As advocated by Henttonen et al. (1985), we used the number of fall catches per station for the analysis of temporal and spatial patterns in the time series. We then used two approaches for examining the spatiotemporal patterns of the small-mammal catches along the transect. The degree of congruence in the year-to-year growth pattern between trap stations was evaluated by Mantel correlograms (Legendre 1993). For this analysis, we first normalized fall density indices for each trap station by scaling the difference between yearly catches and the 5-yr mean value to the standard deviation of the catches. Yearly growth rates (rate of density change) between subsequent (normalized) fall density indices (X) were then calculated as [log.sub.10] (10 + [X.sub.t+1]) - [log.sub.10](10 + [X.sub.t]). Based on four yearly growth rate values per station, each trap station was plotted as a point in a four-dimensional space where each axis represented a "growth year." A similarity matrix based on the Euclidean distances between pairs of trap stations in "population growth space" was then correlated with the corresponding matrix of interstation distances. Interstation distance classes were chosen to yield an approximately equal number of pairs of stations per distance class. Thus, the power of the statistic (Mantel correlation coefficients and also Moran's I) was the same for all distance classes. Due to relatively low trapping effort per trapping station (48 trap nights per session), which inevitably introduces much sampling variance in the material and thus devaluates the power of the statistical tests, we treated Mantel correlation coefficients and Moran's I values as significant whenever Bonferroni-corrected P [less than] 0.1.

In addition to analyzing the year-to-year patterns of change in the time series, we also analyzed the pattern of overall temporal variability of the time series. As a measure of the overall temporal variability, we used the s-index (Lewontin 1966, Stenseth and Framstad 1980). The s-index has been found to be a useful descriptor of the degree of cyclicity for short time series (4-5 yr) of small-rodent populations (Henttonen et al. 1985, Stenseth and Ims 1993b). The s-index has also been used extensively for comparative purposes (Hansson and Henttonen 1985, 1988, Ostfeld 1988). Because densities of small rodents were moderate during the course of this study, trap saturation was not a biasing factor (see Xia and Boonstra 1992, Hanski et al. 1994). Spatial patterns of temporal variability were evaluated by running a spatial autocorrelation analysis on the 31 s-indices. Correlograms were based on Moran's I values and for the same distance classes used in the Mantel correlograms.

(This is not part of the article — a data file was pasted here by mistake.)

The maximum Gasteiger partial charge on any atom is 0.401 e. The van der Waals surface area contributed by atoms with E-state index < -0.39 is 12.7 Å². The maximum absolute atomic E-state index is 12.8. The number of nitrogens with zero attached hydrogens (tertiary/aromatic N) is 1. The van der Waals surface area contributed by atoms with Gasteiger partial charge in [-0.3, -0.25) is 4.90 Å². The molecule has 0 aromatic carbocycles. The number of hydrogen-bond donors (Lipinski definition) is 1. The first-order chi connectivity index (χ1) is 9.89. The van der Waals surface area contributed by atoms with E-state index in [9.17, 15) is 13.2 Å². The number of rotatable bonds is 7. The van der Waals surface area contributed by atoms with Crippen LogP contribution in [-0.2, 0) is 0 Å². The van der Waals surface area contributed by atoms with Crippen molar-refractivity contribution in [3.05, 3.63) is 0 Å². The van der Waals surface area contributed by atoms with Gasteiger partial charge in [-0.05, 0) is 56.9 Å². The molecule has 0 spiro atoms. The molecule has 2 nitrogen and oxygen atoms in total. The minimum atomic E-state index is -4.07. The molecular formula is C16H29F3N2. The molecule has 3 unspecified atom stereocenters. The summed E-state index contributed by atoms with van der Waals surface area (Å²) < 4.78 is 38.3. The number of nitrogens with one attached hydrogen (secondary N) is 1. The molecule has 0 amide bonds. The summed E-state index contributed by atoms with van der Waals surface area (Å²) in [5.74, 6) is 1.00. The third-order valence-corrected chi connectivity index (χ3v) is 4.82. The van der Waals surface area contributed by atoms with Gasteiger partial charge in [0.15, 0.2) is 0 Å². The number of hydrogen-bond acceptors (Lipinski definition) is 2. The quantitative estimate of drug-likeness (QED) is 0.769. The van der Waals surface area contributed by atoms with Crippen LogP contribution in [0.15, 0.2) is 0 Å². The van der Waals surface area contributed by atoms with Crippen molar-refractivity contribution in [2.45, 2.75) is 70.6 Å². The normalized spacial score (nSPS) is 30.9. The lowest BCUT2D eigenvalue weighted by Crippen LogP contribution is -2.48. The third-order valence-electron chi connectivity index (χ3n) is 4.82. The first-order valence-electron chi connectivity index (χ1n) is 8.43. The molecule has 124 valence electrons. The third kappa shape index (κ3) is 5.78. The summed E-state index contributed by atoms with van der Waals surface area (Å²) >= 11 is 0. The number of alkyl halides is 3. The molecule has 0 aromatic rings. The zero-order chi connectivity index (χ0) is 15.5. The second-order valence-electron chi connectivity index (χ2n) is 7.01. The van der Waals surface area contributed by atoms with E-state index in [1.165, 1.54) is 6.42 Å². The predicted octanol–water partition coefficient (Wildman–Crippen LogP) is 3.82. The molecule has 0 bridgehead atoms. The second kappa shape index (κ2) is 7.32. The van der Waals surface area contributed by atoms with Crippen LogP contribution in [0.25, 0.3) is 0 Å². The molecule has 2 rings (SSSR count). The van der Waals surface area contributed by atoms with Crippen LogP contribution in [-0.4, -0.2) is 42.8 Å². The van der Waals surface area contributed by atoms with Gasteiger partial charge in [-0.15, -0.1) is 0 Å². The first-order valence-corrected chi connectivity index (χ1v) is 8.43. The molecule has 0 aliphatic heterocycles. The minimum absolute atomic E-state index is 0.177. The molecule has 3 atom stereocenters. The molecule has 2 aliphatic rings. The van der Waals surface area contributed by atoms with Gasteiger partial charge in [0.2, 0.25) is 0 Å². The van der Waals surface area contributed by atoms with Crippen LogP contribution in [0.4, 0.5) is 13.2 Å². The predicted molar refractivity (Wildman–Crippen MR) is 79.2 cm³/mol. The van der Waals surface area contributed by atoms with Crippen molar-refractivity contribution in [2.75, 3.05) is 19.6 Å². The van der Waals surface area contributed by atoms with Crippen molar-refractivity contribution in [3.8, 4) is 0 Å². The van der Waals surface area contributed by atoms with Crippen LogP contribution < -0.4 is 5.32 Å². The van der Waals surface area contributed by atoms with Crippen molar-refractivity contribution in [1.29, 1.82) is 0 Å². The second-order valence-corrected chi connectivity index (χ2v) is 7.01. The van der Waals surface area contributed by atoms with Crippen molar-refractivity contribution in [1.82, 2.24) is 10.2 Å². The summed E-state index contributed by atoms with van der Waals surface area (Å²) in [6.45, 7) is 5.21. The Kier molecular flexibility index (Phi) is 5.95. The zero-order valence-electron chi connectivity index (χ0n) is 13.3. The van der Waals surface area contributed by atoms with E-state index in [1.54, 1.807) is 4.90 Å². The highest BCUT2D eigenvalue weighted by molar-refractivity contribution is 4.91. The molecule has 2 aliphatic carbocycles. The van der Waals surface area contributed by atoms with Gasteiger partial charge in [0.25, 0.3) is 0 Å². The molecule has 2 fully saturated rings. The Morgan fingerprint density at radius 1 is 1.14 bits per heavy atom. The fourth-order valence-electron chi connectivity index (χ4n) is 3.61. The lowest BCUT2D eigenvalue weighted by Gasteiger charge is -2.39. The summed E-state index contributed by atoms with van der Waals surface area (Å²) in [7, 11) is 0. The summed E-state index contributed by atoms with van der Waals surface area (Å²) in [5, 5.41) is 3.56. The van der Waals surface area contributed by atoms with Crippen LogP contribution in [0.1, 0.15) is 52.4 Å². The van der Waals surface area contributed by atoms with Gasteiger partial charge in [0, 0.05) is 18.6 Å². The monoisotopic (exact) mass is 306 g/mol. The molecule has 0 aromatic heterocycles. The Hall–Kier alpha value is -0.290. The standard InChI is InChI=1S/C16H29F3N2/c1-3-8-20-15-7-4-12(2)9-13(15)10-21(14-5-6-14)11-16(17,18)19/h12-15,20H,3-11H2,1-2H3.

TABLE 1. Catches of small-mammal species over 5 yr for the
whole 256-km transect in southeastern Norway, grouped by
species and time of the year (spring and fall). Numbers
are total clutches.

Species                         Spring        Fall

Clethrionomys glareolus          144           537
C. rufocanus                       2             3
Microtus agrestis                 18            57
M. oeconomus                      20            11
Myopus schisticolor                0            10
Apodemus spp. (*)                 0            15
Sorex spp.(**)                    60            31
Neomys fodiens                     0             5

* Apodemus sylvaticus (predominantly) and A. flavicollis.
** Sorex araneus (predominantly) and S. minutus.

We checked for regional patterns in habitat quality by running spatial autocorrelation analyses on the plot variables and density indices for each year separately, as well as on the 5-yr mean.